In terms of in-game issues, the worst problem – stutter on camera cuts, during traversal or even when UI elements presented – has been improved but still isn’t quite right. The stuttering is now reduced, but there does still seem to be a hitching issue where the UI pops up with a new message: it’s not a frame-time stutter any more, but more of a jump in motion. I noticed this a couple times throughout my play and it is noticeable, but it is less distracting than the momentary freezing seen in the release code. All told, the experience is definitely improved across the board, but there are still oddities – like a thin black outline that frames the entire presentation sometimes.

Beyond polish and stability, performance was a genuine problem back in the day. Nvidia GPUs based on the 10-Series Pascal architecture suffered particularly, to the point where the GTX 1060 delivered performance that was worse in spots than the far less capable PlayStation 4 GPU. Its closest AMD equivalent – the Radeon RX 580 – fared better, but over 6TF of compute power was not capable of consistently doubling the performance of the 1.84TF PS4 graphics core. There’s good news and bad news here. Whether it’s down to Guerrilla Games’ optimisation, Nvidia driver improvements or a mixture of both, the GTX 1060 is now much, much more effective. The improvement is big: the benchmark registers a 65 per cent boost to performance, while in-the-moment stutter is reduced by a great degree.

The RX 580 sees fewer exciting differences. In the benchmark, overall performance is the same, but the first cutscene in the game shows much more in the way of interesting improvements with the overall frame-rate being higher, while general optimisations we’ve already talked about see a much reduced level of stutter. That said, it’s worth pointing out that moving further into the game saw performance level out to how the game looked at launch running on this GPU, while GTX 1060 continued to show a big improvement. Indeed, if we put the two ‘old timer’ GPUs back-to-back, they are now very even in performance in a world where games usually favour one over the other. This is rather interesting as I would have expected AMD’s GCN architecture to show an advantage in a console-centric title.

So, what have we learned from this re-evaluation of the game and are there any takeaways in how future Sony ports may work out? Obviously, we don’t really want to see this situation play out on future Sony titles. Well, Horizon Zero Dawn is much improved and it’s no longer a ‘poor’ PC conversion, but neither is it particularly outstanding: there are still some issues such as the wonky cutscene camera change animation stalling, the rather odd animation playback jolt and the fact that I still think the game is generally under-performing on PC compared to the consoles. Even at matched console settings with low quality anisotropic filtering and middling image quality at 1080p, we should expect GPUs like RX 580 and GTX 1060 to power way beyond the results of PlayStation 4. Taking the RX 580 as an example, to see an AMD GPU with over 3x the compute performance of PlayStation 4 deliver less than 60fps is disappointing – and doesn’t tally with the performance upgrade seen on other well-rounded console ports.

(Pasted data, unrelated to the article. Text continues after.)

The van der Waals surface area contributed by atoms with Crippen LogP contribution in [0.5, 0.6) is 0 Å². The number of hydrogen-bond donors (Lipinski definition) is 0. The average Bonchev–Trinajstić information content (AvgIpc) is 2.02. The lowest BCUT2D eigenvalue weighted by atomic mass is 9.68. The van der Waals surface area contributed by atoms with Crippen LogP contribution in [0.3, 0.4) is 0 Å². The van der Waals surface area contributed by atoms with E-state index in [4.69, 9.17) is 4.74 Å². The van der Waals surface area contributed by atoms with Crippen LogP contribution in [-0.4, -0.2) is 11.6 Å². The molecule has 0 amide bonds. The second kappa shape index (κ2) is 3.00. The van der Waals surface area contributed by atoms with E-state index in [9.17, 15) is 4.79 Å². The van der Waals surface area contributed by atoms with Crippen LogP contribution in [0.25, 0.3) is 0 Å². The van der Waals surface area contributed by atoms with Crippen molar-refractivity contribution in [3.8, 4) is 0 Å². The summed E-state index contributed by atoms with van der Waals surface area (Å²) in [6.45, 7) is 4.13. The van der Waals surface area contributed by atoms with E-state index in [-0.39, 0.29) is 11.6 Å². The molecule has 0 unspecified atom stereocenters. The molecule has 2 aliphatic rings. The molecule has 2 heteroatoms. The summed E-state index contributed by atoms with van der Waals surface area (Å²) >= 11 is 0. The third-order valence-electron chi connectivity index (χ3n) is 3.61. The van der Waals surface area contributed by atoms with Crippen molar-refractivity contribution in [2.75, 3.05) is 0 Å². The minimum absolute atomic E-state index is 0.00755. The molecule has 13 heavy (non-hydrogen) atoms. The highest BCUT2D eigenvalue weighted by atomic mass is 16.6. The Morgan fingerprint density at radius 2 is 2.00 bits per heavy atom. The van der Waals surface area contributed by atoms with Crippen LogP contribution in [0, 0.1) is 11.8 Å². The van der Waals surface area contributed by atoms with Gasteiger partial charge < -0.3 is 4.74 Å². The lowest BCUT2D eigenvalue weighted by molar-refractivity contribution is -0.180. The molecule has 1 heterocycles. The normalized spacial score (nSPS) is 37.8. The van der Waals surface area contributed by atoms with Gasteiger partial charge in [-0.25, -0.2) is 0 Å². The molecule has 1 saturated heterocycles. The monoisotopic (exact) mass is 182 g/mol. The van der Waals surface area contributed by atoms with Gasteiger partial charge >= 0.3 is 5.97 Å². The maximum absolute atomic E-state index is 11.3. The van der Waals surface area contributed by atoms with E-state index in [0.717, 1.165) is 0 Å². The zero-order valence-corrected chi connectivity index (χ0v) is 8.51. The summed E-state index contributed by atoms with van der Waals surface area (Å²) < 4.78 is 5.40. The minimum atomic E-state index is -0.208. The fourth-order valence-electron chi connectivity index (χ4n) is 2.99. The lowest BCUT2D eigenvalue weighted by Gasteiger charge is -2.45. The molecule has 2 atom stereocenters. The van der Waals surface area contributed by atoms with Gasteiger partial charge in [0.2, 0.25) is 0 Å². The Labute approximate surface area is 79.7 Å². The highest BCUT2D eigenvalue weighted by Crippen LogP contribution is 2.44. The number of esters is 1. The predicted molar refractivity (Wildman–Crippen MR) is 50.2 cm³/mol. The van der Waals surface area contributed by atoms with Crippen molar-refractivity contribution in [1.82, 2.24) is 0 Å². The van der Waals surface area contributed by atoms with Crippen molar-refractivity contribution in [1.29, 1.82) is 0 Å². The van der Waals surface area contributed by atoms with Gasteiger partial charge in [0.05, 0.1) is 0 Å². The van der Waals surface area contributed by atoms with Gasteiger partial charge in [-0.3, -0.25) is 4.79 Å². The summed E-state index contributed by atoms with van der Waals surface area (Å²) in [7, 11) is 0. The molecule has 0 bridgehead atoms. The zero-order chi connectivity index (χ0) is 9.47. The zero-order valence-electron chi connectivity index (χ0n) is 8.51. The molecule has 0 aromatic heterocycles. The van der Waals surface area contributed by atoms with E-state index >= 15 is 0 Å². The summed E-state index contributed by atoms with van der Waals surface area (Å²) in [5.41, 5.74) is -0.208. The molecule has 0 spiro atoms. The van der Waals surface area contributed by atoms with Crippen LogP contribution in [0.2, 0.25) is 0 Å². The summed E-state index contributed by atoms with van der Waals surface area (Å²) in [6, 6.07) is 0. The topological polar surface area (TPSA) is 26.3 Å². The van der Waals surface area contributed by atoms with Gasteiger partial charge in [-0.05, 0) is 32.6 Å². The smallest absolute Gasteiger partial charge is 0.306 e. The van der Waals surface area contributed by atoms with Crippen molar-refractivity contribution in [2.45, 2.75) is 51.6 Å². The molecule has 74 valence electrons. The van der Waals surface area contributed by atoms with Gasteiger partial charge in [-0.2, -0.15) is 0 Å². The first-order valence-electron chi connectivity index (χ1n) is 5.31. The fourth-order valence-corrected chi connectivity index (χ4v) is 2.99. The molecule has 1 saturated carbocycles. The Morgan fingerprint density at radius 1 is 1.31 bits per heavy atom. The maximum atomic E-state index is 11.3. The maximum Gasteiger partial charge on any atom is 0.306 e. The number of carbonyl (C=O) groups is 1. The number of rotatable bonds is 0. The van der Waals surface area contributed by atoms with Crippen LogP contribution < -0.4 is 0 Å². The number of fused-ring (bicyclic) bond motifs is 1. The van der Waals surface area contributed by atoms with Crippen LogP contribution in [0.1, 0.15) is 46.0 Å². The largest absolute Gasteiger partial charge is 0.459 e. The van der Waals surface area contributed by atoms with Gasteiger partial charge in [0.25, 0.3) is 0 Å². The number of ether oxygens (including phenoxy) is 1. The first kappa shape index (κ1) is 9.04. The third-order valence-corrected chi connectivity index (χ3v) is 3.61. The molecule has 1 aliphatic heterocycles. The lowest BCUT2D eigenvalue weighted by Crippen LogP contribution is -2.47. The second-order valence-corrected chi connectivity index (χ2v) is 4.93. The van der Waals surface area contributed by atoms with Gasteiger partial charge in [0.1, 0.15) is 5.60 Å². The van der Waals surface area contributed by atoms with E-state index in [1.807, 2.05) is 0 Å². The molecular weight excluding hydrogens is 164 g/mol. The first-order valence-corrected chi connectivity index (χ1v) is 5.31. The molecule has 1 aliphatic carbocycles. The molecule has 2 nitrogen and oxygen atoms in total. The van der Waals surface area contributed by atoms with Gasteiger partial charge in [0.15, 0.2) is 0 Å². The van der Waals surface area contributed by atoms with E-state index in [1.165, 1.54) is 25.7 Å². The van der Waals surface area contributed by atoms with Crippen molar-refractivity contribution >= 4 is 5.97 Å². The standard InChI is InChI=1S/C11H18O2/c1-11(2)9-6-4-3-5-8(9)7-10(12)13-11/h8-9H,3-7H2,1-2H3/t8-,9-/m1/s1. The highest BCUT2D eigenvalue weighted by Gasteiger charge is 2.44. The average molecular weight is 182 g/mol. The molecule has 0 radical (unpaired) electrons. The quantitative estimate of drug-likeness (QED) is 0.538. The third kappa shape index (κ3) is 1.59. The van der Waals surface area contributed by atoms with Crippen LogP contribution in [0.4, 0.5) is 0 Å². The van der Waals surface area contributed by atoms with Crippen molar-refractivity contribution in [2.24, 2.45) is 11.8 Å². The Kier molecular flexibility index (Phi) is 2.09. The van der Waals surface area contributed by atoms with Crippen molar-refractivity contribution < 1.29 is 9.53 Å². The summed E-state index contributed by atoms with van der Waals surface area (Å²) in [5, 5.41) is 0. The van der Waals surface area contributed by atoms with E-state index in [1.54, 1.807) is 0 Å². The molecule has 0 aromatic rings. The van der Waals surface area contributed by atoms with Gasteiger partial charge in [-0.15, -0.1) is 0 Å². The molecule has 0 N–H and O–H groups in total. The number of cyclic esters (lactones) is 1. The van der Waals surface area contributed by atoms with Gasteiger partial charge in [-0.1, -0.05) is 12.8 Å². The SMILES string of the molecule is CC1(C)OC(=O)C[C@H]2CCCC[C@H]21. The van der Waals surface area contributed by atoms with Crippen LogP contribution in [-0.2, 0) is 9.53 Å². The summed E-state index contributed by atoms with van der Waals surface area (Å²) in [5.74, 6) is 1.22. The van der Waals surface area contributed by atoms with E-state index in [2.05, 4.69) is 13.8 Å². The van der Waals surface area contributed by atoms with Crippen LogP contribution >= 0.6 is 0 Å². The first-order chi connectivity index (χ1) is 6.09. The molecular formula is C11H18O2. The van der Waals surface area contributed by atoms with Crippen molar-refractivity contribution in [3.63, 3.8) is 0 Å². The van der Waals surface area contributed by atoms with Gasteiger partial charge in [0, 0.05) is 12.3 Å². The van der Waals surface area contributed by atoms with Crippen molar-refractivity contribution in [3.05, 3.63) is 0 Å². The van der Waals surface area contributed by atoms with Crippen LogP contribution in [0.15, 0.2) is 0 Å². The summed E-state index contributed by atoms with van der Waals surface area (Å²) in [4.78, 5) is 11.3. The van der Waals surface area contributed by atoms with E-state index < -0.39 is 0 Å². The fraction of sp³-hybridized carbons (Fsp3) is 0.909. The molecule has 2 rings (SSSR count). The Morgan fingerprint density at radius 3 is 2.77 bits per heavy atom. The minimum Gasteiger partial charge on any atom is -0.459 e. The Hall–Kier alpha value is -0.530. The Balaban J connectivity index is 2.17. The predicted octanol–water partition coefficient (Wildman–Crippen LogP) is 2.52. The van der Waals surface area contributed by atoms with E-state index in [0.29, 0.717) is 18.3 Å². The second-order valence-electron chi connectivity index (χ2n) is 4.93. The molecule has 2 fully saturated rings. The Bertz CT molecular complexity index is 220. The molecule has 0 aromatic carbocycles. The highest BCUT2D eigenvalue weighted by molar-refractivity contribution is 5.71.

But then again, Horizon Zero Dawn was never intended for a multi-platform launch and operates on an engine which was not designed around being on anything but PS4 – and neither was it meant to run at anything other than 30fps. And that’s where Sony’s other first party titles may see a more graceful transition to PC. For example, take Days Gone – the next Sony conversion due sometime in the Spring. It uses Unreal Engine 4 as a foundation which should help cross-platform conversions, while we’ve already seen with the PlayStation 5 patch that just removing the 30fps cap allows the game to run just fine at 60fps – and possibly beyond. We’ve seen similarly improved performance with Ghost of Tsushima, God of War and even the OG disc version of The Last Guardian. Getting PC ports right isn’t easy, but there is the evidence to suggest that arbitrary frame-rates at least may be less problematic on some Sony first-party titles. As for just how far Sony pushes these ports – and how much of an improvement we’ll see over the original PlayStation games – well, that remains to be seen, but we’ll be looking at each and every one of them as and when they arrive.